Our publisher drops in on his former home town of Melbourne -- cafe city extraordinaire -- via the beaches of post-revolutionary Tunisia and one of Southeast Asia’s bargain-suit-buying hotspots in his round-up of this week’s Top 20
£199 -- Tunisia All-Inclusive Beach Break
Poor Tunisia. No sooner do you start a revolution that ends up deposing tyrants throughout the Middle East than you discover you’re scaring off the tourists. Well, perhaps not the canniest tourists. Prices are still low to this, one of the most liberal Muslim countries, especially if you prefer to avoid serried ranks of sun-scorched fellow travellers and instead fly in the off season. I found myself on the popular beach-holiday island of Djerba only a few months after the events that kicked off the Arab Spring and, bar a few groups of French tourists, had the wide sand beaches that ring the island virtually to myself. Then there is the centuries-old pottery-making tradition to explore and a laidback culture that fascinatingly blends French and north African influences. And all for £199 for a week, with everything, including a Turkish bath (is this the local equivalent of the kitchen sink?), thrown in.
£1399 -- Vietnam: Hanoi, Beach & Ho Chi Minh City, £770 Off
There’s a lot to admire about our 13-night escape to Vietnam from the dread depths of the British winter. The 4- and 5-star accommodation throughout and the internal and international flights (along with a civilised 30kg baggage allowance) are already making me feel quite relaxed but what might most, ahem, suit you is a kind of subsidiary bargain -- a trip to the seaside town of Hoi An. Just as Hay-on-Wye, in Wales, is bursting with booksellers, and Porto is packed with port-makers, Hoi An is a tailors’ town par excellence. Literally almost every second person in the town wields a needle and thread. All do so cheaply; some -- if you look at the fashion disasters hanging in their windows -- evidently do so with no skill. But choose your tailor well and I’m sure you’ll be stuffing more than one very competently made bespoke suit in your luggage for a price you could never get at home.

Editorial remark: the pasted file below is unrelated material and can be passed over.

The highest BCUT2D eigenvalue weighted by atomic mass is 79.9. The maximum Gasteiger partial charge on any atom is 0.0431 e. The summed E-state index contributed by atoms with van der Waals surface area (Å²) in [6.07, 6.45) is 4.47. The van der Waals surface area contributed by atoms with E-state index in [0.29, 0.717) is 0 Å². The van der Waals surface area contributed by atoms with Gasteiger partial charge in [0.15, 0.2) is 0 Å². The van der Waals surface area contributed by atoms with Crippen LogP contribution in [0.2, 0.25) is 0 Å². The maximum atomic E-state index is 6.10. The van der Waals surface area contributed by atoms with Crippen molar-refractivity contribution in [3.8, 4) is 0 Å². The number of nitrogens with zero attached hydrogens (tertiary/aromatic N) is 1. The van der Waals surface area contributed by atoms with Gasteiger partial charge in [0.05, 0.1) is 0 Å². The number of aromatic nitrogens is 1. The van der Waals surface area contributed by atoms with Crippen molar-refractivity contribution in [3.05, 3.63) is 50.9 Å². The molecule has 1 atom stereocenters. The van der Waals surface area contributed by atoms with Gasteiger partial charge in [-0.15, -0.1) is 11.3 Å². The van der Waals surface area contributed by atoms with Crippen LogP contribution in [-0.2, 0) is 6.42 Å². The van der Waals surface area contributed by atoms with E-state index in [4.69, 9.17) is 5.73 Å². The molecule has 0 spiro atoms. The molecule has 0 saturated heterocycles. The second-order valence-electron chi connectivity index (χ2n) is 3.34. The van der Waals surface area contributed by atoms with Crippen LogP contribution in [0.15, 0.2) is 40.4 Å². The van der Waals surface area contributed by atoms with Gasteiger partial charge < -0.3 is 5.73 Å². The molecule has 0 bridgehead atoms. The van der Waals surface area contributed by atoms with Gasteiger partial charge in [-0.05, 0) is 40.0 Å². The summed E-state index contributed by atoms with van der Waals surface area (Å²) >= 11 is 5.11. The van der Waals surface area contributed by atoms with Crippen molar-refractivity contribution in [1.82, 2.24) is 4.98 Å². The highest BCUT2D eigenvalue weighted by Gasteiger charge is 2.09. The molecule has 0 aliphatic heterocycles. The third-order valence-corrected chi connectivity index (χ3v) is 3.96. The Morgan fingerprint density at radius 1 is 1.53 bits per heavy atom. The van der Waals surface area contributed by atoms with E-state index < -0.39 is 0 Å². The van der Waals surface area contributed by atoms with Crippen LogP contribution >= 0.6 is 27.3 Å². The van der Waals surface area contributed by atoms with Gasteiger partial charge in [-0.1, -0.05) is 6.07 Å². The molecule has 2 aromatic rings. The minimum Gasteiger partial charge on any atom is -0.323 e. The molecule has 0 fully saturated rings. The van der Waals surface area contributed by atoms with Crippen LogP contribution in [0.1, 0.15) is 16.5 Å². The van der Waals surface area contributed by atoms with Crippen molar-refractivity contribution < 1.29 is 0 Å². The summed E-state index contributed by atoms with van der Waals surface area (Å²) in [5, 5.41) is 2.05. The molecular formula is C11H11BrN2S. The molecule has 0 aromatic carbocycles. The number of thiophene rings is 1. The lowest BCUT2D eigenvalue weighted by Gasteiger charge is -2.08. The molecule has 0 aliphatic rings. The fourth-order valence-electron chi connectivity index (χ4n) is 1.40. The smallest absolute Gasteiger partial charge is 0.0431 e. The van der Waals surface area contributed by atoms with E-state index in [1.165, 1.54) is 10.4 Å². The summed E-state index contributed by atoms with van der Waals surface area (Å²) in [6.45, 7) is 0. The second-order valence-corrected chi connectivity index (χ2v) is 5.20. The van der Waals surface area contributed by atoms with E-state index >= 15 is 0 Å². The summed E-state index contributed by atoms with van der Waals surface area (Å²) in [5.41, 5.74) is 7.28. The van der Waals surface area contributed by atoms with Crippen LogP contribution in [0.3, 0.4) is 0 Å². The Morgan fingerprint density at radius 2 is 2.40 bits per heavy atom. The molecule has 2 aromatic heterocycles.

£70 -- 4-Star Melbourne Hotel w/Extras
There’s a reason Australian cities are becoming increasingly expensive: They’re often very desirable places to live and visit. Time was when the muscle-rippling pound turned a trip Down Under into something approaching a luxury holiday for your average Brit. No longer. Now Sydney property and hotel prices are approaching London’s, and Melbourne isn’t far behind -- which makes this almost 50% reduction on 4-star accommodation in the latter city very tempting. You can get a tram from outside the hotel door to the bohemian art deco district of St Kilda and, heading the other way, visit some of the most interesting cafes on the planet in the city centre. Melbourne has largely spurned chain cafes in favour of establishments with personalities as distinct as the pungent liquid they vend. You could stay for weeks exploring them; I stayed for five years.